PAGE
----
Ah to be Featured! (it totally made my week) “It was all part of the quest (to be featured) and now that the popularity ride is over it only leaves me wanting more.”
The idea of creating something that could be a “hit” on Thingiverse has been a frequent topic of conversation in the 3D Modeling and Fabrication classes I’ve taught for the past two years. With so much talent on Thingiverse I feel quite lucky to have my 3D Geared Heart featured.
I continue to find it interesting to hear the challenges that some folks have had and the reaction to the model when it works as planned.
The model was meant from the very beginning to be an easy single print (print in place) design that required no support or raft removal. We also wanted it to be something that had moving parts and wasn’t too large or time consuming to print.
Using the “standard” settings on a Makerbot or Ultimaker it usually take only an hour to print and should come off the build plate with moving gears.
Many people have thanked me for sharing my design and some of asked to use it for different purposes. The feedback from the community has been nearly all positive and in some cases touching.
Comment: Thank you for a great design. I run a small charity in the UK, one of the issues is cardiac problems. So I have printed red with white gears which is our charity colours. Our members love them. As do the cardiac staff at the local hospital.
Although there were lots of folks saying nice things it is obvious that there are still going to be people out there that are looking to make a buck off your model. It only took 9 Days until I found it showing up on a website in India being sold for 320 Rs. (~$5USD) .
This isn’t the first time something like this has happened to one of my designs. The day I posted the heart on Thingiverse I asked a co-worker if he wanted to print one by which he quickly quipped, “no, I’ll just buy it on ebay next week.”
DATA – the ups and downs of internet popularity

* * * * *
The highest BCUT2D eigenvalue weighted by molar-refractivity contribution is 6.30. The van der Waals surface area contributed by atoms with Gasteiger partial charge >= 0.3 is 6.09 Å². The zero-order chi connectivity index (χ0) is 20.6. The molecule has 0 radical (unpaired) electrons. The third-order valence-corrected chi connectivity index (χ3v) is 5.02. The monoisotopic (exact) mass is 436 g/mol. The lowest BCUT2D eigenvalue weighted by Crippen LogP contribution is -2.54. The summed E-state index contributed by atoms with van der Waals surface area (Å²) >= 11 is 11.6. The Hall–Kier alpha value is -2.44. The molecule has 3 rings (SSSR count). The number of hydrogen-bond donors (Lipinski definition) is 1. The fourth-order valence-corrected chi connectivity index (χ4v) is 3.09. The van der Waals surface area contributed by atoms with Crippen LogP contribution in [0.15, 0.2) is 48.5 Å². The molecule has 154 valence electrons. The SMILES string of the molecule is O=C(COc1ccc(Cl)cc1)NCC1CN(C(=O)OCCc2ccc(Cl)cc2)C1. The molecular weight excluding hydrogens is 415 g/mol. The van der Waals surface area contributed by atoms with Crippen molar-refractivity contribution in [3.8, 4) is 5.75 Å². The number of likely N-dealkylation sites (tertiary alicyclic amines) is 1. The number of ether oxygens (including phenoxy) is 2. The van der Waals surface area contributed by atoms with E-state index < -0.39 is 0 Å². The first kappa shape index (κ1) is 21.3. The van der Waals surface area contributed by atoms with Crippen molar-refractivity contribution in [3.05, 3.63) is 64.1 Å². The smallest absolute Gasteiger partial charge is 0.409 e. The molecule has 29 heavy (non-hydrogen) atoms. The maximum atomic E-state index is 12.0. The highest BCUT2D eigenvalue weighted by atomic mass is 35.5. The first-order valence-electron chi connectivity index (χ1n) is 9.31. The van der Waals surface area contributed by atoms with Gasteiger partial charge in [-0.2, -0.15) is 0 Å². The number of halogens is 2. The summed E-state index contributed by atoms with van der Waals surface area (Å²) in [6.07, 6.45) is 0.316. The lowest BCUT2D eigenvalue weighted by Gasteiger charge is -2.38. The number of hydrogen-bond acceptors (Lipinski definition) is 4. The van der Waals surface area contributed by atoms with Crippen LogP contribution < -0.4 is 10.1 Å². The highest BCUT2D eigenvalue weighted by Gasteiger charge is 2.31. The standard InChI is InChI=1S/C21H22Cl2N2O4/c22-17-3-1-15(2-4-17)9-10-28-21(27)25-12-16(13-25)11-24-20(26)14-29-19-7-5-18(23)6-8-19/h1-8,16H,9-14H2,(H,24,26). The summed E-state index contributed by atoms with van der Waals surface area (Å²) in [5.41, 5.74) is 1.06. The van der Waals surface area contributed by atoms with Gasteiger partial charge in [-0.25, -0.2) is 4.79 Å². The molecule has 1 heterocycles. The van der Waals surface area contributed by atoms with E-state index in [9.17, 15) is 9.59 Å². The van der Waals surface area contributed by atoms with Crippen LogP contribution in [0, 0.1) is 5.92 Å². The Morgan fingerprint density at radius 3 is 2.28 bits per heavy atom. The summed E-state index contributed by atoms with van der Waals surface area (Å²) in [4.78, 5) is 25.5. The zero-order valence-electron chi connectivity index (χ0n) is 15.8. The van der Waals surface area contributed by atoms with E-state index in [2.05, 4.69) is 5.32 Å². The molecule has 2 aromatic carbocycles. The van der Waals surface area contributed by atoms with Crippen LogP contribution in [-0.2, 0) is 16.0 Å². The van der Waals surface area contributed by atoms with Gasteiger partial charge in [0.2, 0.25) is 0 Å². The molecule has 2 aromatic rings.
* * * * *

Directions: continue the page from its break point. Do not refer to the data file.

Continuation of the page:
From a data and statistics standpoint it is interesting to look at the climb and fall of the “Featured” items in relation clearly less popular designs. It would be really interesting to be able to see where most of the traffic is coming from and when are the most popular times of the week. Even if that isn’t available it is still nice to get this view:
A Few Final Thoughts…
Talking with people in person I find that most folks quickly get around to the question of “How much money did you make on your design?” Trying to explain that my model has been downloaded over 11,000 (update: 18,000) times and that I didn’t expect any money from it when posting it is something that makes folks question the whole Open Source/Maker movement that I often talk about in the Innovation Lab.
Sometimes you run across great models/files on Thingiverse or elsewhere on the net that are solid objects that you’re supposed to print without a “roof” or top layer. The same is sometimes true about printing objects without a floor or bottom.
If you’re using Cura, Slicer or other non-Makerbot software you can find these setting available in the advanced settings, but on Makerware/Makerbot software it is a bit tricker. You’ll need to create and modify a custom profile.
I am not sure why they don’t simply create an “Expert” tab that allows for simple check boxes to turn these features on and off. There have been a couple of folks posting tools to give it that functionality but some of them are more complicated than what we’ve done here.
(Wow, I just checked YouTube and don’t see a video that I thought would be there…. )
To edit your profile: Go to the “Settings” tab and then click and expand the “Advanced options” . At the bottom you’ll see a “Create Profile” button. Click it and give it a meaningful name.
I often put many of the settings in the name title, S2F20L02 (for shells:2, Fill 20%, Layer Height 0.2mm).
Now you can click on “Edit Profile” if you have TextWrangler on your computer then I suggest using that.
These are the lines that I changed in my file. Note that we have two MakerBot printers with dual extruders so I like to make put a temp in for each extruder.
These variables are spread through out the miracle.jason settings file so it might be easier to edit with a program like TextWrangler, which is my preference.